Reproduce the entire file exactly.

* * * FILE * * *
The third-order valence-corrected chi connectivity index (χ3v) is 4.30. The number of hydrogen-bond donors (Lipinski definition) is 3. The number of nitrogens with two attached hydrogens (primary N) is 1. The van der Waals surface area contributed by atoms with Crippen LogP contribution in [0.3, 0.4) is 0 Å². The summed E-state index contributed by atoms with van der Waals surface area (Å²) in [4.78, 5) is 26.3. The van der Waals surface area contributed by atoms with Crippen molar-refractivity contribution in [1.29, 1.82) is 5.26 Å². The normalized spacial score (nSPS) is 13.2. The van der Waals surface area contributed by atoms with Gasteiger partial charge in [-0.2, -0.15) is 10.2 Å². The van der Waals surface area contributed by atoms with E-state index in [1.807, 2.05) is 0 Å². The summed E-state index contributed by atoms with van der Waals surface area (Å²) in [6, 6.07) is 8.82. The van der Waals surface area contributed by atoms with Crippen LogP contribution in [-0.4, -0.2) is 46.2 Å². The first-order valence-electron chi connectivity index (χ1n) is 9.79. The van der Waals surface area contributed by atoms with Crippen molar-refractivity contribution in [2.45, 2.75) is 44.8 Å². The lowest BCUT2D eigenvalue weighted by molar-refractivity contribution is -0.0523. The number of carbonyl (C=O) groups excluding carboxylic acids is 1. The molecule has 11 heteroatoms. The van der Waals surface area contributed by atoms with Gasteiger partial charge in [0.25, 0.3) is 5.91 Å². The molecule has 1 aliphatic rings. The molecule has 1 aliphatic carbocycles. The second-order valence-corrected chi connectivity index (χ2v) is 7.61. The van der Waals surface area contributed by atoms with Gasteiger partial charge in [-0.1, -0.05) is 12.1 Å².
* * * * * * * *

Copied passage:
The third-order valence-corrected chi connectivity index (χ3v) is 4.30. The number of hydrogen-bond donors (Lipinski definition) is 3. The number of nitrogens with two attached hydrogens (primary N) is 1. The van der Waals surface area contributed by atoms with Crippen LogP contribution in [0.3, 0.4) is 0 Å². The summed E-state index contributed by atoms with van der Waals surface area (Å²) in [4.78, 5) is 26.3. The van der Waals surface area contributed by atoms with Crippen molar-refractivity contribution in [1.29, 1.82) is 5.26 Å². The normalized spacial score (nSPS) is 13.2. The van der Waals surface area contributed by atoms with Gasteiger partial charge in [-0.2, -0.15) is 10.2 Å². The van der Waals surface area contributed by atoms with E-state index in [1.807, 2.05) is 0 Å². The summed E-state index contributed by atoms with van der Waals surface area (Å²) in [6, 6.07) is 8.82. The van der Waals surface area contributed by atoms with Crippen LogP contribution in [-0.4, -0.2) is 46.2 Å². The first-order valence-electron chi connectivity index (χ1n) is 9.79. The van der Waals surface area contributed by atoms with Crippen molar-refractivity contribution in [2.45, 2.75) is 44.8 Å². The lowest BCUT2D eigenvalue weighted by molar-refractivity contribution is -0.0523. The number of carbonyl (C=O) groups excluding carboxylic acids is 1. The molecule has 11 heteroatoms. The van der Waals surface area contributed by atoms with Gasteiger partial charge in [0.25, 0.3) is 5.91 Å². The molecule has 1 aliphatic rings. The molecule has 1 aliphatic carbocycles. The second-order valence-corrected chi connectivity index (χ2v) is 7.61. The van der Waals surface area contributed by atoms with Gasteiger partial charge in [-0.1, -0.05) is 12.1 Å².